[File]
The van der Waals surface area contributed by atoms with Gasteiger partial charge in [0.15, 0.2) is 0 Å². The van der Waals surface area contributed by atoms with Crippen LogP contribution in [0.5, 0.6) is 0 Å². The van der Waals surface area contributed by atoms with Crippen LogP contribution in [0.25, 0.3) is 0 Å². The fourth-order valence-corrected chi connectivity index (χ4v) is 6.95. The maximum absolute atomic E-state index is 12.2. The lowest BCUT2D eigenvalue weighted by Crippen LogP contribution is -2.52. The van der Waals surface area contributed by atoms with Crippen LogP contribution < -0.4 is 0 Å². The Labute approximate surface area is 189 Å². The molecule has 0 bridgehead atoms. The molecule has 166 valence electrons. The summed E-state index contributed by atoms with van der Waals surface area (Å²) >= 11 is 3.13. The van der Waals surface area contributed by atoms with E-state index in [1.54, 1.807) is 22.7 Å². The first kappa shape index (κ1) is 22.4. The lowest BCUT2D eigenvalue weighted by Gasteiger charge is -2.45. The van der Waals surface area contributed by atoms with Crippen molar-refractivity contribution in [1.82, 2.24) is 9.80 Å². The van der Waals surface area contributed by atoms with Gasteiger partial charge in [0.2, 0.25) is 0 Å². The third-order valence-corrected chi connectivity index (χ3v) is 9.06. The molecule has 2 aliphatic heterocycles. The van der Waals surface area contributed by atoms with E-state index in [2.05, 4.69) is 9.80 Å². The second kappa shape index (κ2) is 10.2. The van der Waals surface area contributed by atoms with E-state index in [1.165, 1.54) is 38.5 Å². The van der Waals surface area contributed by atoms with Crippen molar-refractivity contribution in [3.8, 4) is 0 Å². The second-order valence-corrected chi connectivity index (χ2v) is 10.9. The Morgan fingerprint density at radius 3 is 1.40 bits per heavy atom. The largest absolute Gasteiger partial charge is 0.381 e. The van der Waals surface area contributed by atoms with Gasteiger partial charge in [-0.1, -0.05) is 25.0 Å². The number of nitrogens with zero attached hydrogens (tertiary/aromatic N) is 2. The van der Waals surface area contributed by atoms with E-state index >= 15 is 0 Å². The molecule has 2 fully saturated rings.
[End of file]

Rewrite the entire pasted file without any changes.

The van der Waals surface area contributed by atoms with Gasteiger partial charge in [0.15, 0.2) is 0 Å². The van der Waals surface area contributed by atoms with Crippen LogP contribution in [0.5, 0.6) is 0 Å². The van der Waals surface area contributed by atoms with Crippen LogP contribution in [0.25, 0.3) is 0 Å². The fourth-order valence-corrected chi connectivity index (χ4v) is 6.95. The maximum absolute atomic E-state index is 12.2. The lowest BCUT2D eigenvalue weighted by Crippen LogP contribution is -2.52. The van der Waals surface area contributed by atoms with Crippen LogP contribution < -0.4 is 0 Å². The Labute approximate surface area is 189 Å². The molecule has 0 bridgehead atoms. The molecule has 166 valence electrons. The summed E-state index contributed by atoms with van der Waals surface area (Å²) >= 11 is 3.13. The van der Waals surface area contributed by atoms with E-state index in [1.54, 1.807) is 22.7 Å². The first kappa shape index (κ1) is 22.4. The lowest BCUT2D eigenvalue weighted by Gasteiger charge is -2.45. The van der Waals surface area contributed by atoms with Crippen molar-refractivity contribution in [1.82, 2.24) is 9.80 Å². The van der Waals surface area contributed by atoms with Gasteiger partial charge in [0.2, 0.25) is 0 Å². The third-order valence-corrected chi connectivity index (χ3v) is 9.06. The molecule has 2 aliphatic heterocycles. The van der Waals surface area contributed by atoms with E-state index in [2.05, 4.69) is 9.80 Å². The second kappa shape index (κ2) is 10.2. The van der Waals surface area contributed by atoms with E-state index in [1.165, 1.54) is 38.5 Å². The van der Waals surface area contributed by atoms with Crippen molar-refractivity contribution in [3.8, 4) is 0 Å². The second-order valence-corrected chi connectivity index (χ2v) is 10.9. The Morgan fingerprint density at radius 3 is 1.40 bits per heavy atom. The largest absolute Gasteiger partial charge is 0.381 e. The van der Waals surface area contributed by atoms with Gasteiger partial charge in [-0.1, -0.05) is 25.0 Å². The number of nitrogens with zero attached hydrogens (tertiary/aromatic N) is 2. The van der Waals surface area contributed by atoms with E-state index >= 15 is 0 Å². The molecule has 2 fully saturated rings.